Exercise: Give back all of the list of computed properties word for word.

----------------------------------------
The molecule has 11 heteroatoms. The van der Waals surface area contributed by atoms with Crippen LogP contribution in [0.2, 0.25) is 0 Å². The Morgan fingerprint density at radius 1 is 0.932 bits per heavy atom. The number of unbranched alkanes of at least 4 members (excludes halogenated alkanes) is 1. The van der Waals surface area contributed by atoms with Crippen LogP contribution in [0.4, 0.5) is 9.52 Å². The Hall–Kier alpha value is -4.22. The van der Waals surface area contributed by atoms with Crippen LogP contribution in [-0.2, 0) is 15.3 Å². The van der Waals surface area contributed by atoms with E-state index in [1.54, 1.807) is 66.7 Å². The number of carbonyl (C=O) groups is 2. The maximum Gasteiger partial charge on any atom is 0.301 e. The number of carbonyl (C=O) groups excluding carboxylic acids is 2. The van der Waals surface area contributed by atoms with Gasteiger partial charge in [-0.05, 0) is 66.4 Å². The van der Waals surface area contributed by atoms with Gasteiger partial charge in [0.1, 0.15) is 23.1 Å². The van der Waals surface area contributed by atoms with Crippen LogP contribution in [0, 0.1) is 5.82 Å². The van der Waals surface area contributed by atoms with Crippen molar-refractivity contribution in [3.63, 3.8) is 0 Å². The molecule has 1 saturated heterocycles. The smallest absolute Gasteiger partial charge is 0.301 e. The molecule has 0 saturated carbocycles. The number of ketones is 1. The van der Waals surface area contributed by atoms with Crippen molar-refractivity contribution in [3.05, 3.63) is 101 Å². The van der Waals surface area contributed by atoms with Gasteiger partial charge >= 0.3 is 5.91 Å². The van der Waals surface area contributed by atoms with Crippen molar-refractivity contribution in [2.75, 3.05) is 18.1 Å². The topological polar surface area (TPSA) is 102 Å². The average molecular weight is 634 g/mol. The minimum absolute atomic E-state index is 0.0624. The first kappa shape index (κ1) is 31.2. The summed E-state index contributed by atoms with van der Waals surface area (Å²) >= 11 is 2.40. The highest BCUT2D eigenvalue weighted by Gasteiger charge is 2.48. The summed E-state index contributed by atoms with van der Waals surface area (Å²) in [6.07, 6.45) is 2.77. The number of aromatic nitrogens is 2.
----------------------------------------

The molecule has 11 heteroatoms. The van der Waals surface area contributed by atoms with Crippen LogP contribution in [0.2, 0.25) is 0 Å². The Morgan fingerprint density at radius 1 is 0.932 bits per heavy atom. The number of unbranched alkanes of at least 4 members (excludes halogenated alkanes) is 1. The van der Waals surface area contributed by atoms with Crippen LogP contribution in [0.4, 0.5) is 9.52 Å². The Hall–Kier alpha value is -4.22. The van der Waals surface area contributed by atoms with Crippen LogP contribution in [-0.2, 0) is 15.3 Å². The van der Waals surface area contributed by atoms with E-state index in [1.54, 1.807) is 66.7 Å². The number of carbonyl (C=O) groups is 2. The maximum Gasteiger partial charge on any atom is 0.301 e. The number of carbonyl (C=O) groups excluding carboxylic acids is 2. The van der Waals surface area contributed by atoms with Gasteiger partial charge in [-0.05, 0) is 66.4 Å². The van der Waals surface area contributed by atoms with Gasteiger partial charge in [0.1, 0.15) is 23.1 Å². The van der Waals surface area contributed by atoms with Crippen LogP contribution in [0, 0.1) is 5.82 Å². The van der Waals surface area contributed by atoms with Crippen molar-refractivity contribution in [3.63, 3.8) is 0 Å². The molecule has 1 saturated heterocycles. The smallest absolute Gasteiger partial charge is 0.301 e. The molecule has 0 saturated carbocycles. The number of ketones is 1. The van der Waals surface area contributed by atoms with Crippen molar-refractivity contribution in [3.05, 3.63) is 101 Å². The van der Waals surface area contributed by atoms with Gasteiger partial charge >= 0.3 is 5.91 Å². The van der Waals surface area contributed by atoms with Crippen molar-refractivity contribution in [2.75, 3.05) is 18.1 Å². The topological polar surface area (TPSA) is 102 Å². The average molecular weight is 634 g/mol. The minimum absolute atomic E-state index is 0.0624. The first kappa shape index (κ1) is 31.2. The summed E-state index contributed by atoms with van der Waals surface area (Å²) >= 11 is 2.40. The highest BCUT2D eigenvalue weighted by Gasteiger charge is 2.48. The summed E-state index contributed by atoms with van der Waals surface area (Å²) in [6.07, 6.45) is 2.77. The number of aromatic nitrogens is 2.